Let me drive the point home by distinguishing synchronic and diachronic informational density. We have not only the photons currently striking the retina; we also have the photons striking it a moment later, updating the perceiver’s image of the surrounding world. This happens with inconceivable rapidity as battalions of photons continuously bombard the retina; the information conveyed concerning changes in the environment is virtually incalculable (just think of catching a ball). This is a colossal task of perceptual analysis, orders of magnitude beyond what can be achieved with the ears (not that this is unimpressive). Echolocation is remarkable, but it is not to be compared to vision, which is presumably why so few animals substitute the one for the other. The auditory stimulus is simply not rich enough, no matter how adept the animal may be at echo detection. Sounds are mediated by perturbations of molecules in the atmosphere, a fairly crude way to transfer information, but light has limitless bandwidth and extreme fineness of structure. The retina has to absorb what this stimulus imparts, then have it instantly replaced by a new stimulus, keeping track of the changes. The optical theory says that it is this challenge that brings sensory consciousness into existence. We don’t know how this happens, or even why it needs to happen, but evidently that is the way things work. It just seems to be a natural fact about light and consciousness that the former triggers the latter (given the right evolutionary context). If we subscribe to panpsychism, we could say that the consciousness-creating properties of matter would remain latent if it were not for vision.  [2] The other senses don’t need to go beyond the non-conscious aspects of matter to perform their work, but vision needs more advanced machinery to perform its work (why, we don’t know). If the world were completely dark, the psychic properties would not coalesce into conscious experience, but light operates to elicit them to produce such experience. However consciousness may be generated, the optical theory says that light-sensitivity is the original trigger that causes it to emerge. We know that light provides the energy that drives the entire biological world (via photosynthesis) but it also turns out that it drives the emergence of consciousness in the psychological world (what we might call “photo-sentience”).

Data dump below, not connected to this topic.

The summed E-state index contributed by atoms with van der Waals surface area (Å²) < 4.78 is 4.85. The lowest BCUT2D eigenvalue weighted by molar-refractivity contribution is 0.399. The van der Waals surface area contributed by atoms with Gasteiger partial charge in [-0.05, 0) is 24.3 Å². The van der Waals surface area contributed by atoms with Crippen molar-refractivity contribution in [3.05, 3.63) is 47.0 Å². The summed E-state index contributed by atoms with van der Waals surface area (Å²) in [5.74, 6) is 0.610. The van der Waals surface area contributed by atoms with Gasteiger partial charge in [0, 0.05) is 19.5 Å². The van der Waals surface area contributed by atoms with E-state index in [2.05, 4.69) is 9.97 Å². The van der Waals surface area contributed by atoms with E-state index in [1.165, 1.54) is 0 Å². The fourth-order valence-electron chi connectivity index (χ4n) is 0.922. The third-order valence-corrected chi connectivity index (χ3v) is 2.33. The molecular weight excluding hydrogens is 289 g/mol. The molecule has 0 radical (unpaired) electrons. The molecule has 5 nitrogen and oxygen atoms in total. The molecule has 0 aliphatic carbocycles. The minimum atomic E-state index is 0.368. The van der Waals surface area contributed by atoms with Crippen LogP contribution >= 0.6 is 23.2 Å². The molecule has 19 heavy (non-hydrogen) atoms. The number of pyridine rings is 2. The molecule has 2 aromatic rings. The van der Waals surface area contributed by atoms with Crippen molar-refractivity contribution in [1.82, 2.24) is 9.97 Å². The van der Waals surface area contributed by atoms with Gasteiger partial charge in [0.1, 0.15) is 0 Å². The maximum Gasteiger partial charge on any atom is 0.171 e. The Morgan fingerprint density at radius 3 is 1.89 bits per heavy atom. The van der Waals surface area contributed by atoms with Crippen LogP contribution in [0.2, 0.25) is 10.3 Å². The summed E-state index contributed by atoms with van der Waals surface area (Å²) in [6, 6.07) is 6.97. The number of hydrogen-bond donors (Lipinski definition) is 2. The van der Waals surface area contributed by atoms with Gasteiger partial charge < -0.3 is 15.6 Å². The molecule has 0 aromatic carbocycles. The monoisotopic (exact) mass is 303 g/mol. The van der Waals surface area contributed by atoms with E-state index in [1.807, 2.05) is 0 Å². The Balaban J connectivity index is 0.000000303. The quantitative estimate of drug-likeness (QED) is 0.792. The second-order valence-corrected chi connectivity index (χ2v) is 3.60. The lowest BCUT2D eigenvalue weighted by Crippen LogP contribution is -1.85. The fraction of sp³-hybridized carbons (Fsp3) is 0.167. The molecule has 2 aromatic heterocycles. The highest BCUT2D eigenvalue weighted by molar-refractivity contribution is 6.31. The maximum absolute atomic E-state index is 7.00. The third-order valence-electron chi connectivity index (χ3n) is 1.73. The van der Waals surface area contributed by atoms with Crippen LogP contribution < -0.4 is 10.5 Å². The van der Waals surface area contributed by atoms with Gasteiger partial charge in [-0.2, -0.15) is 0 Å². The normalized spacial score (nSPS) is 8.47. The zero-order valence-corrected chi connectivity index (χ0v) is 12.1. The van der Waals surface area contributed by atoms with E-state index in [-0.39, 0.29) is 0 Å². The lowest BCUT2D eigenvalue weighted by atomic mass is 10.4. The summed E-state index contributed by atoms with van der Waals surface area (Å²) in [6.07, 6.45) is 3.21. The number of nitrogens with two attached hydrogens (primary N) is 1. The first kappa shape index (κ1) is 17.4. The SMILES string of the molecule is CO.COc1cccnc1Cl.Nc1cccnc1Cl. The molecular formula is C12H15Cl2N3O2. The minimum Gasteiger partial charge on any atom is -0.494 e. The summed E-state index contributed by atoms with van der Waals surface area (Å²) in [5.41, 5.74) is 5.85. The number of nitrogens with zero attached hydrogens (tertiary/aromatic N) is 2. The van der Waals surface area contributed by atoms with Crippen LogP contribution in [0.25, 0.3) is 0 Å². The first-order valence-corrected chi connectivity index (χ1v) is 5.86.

If the optical theory is on the right lines, a good place to look to gain understanding of consciousness would be the psychophysics of light. This has been extensively studied, particularly with respect to receptor cells in the retina (rods and cones etc). But a more self-conscious study of light as it relates to consciousness might prove helpful: particularly the kind of internal structure both have. Is it a granular or a continuous structure, or possibly a mixture of both? Light seems to have both sorts of structure depending on the context (behaving sometimes like a wave, sometimes like a particle), and there is some reason to find the same sort of duality in visual consciousness. If consciousness evolved as an adaptive response to light, it might inherit some of the features of light, structurally if not in substance (consciousness is surely not made of light). Response mirrors stimulus; effect reflects cause. At least this looks like an interesting research program. The nature of the biological world is shaped by the fact that photosynthesis lies at the root of everything organic, so it is reasonable to expect that the psychological world would reflect the centrality of light in shaping the mind. Light is the aspect of the environment that has exercised the most profound influence on the nature of sensory experience (according to the optical theory). Consciousness is the progeny of light—what happens to organisms when light-sensitive receptors come into the world.

No doubt the optical theory is highly speculative, also counterintuitive in some respects, but it provides a novel way to think about a problem sorely in need of fresh avenues of inquiry. It also has a poetically attractive quality: light and consciousness turn out to be made for each other, in virtue of the brute physics of light. There is nothing in the universe quite like light, and there is nothing in the universe quite like consciousness: these two remarkable things turn out to be deeply connected.


Colin McGinn         


  [1] See “Consciousness and Light”, in Philosophical Provocations: 55 Essays (MIT Press, 2017). I will not here repeat the arguments for this position.

  [2] I put it this way for expository purposes not because I subscribe to panpsychism. I also hope it is clear that the optical theory is in no way incompatible with the idea that consciousness is mysterious, quite the contrary.